Vinegar Syndrome, or to name it correctly, acetate film base degradation, is both fatal and contagious! Janet Tall, Head of Archives for the South West Heritage Trust explained this to the Friends of the Museum of Somerset in her recent talk, ‘A Race Against Time: The Story of the Kenyon Photographic Archive’.
S.W. Kenyon worked initially as a private photographer in Wellington, later moving on to take photographs of industrial installations for national companies, and NAAFI installations during the Second World War. He left a collection of approximately 5,000 glass negatives and 58,000 acetate negatives. The acetate negatives were suffering from vinegar syndrome which means they were degrading and could not be stored at the Heritage Centre for fear they spread the syndrome to other items. They have now been digitised in order to save the images but the originals have been destroyed as they had been so badly affected by the syndrome. The glass plates have been repackaged by a volunteer team and will also be digitised in due course. The collection is nationally important as it records both industrial and cultural change over a period of forty years.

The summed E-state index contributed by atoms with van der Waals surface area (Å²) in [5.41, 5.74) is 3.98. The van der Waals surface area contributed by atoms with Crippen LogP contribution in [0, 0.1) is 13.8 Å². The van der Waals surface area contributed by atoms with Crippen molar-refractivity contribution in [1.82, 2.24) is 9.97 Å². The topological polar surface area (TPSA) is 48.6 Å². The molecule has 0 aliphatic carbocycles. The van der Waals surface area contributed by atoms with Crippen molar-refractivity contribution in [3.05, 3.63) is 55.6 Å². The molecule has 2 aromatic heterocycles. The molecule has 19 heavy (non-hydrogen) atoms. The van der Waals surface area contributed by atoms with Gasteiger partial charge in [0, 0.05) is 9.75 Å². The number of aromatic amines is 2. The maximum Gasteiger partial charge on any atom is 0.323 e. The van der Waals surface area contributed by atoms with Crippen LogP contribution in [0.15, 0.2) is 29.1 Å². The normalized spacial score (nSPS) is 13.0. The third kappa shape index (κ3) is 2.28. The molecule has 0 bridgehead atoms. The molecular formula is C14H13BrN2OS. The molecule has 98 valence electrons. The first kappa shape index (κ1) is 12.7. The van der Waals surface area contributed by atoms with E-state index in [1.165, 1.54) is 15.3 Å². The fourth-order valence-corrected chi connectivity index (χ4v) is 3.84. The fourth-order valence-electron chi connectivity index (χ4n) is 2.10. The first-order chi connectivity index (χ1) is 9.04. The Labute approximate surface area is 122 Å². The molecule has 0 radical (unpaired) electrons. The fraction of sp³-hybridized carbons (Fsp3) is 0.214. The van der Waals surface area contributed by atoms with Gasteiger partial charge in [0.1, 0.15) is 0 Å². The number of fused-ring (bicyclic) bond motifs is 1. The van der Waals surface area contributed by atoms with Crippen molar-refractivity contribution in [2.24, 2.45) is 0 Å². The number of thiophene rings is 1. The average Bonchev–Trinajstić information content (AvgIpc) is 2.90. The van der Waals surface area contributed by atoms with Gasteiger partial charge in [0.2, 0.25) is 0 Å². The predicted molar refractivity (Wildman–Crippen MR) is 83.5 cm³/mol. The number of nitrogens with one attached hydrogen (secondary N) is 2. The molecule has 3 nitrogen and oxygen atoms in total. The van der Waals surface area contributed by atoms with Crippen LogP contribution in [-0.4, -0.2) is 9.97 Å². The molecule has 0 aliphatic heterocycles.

The next on-line meeting of the Friends of the Museum of Somerset will be at 7.30 pm on April 20th when Philip Browne will be telling The Friends about ‘The Unfortunate Captain Pierce & the Wreck of the Halsewell, East Indiaman’. Guests will be welcome; for details, please email email@example.com.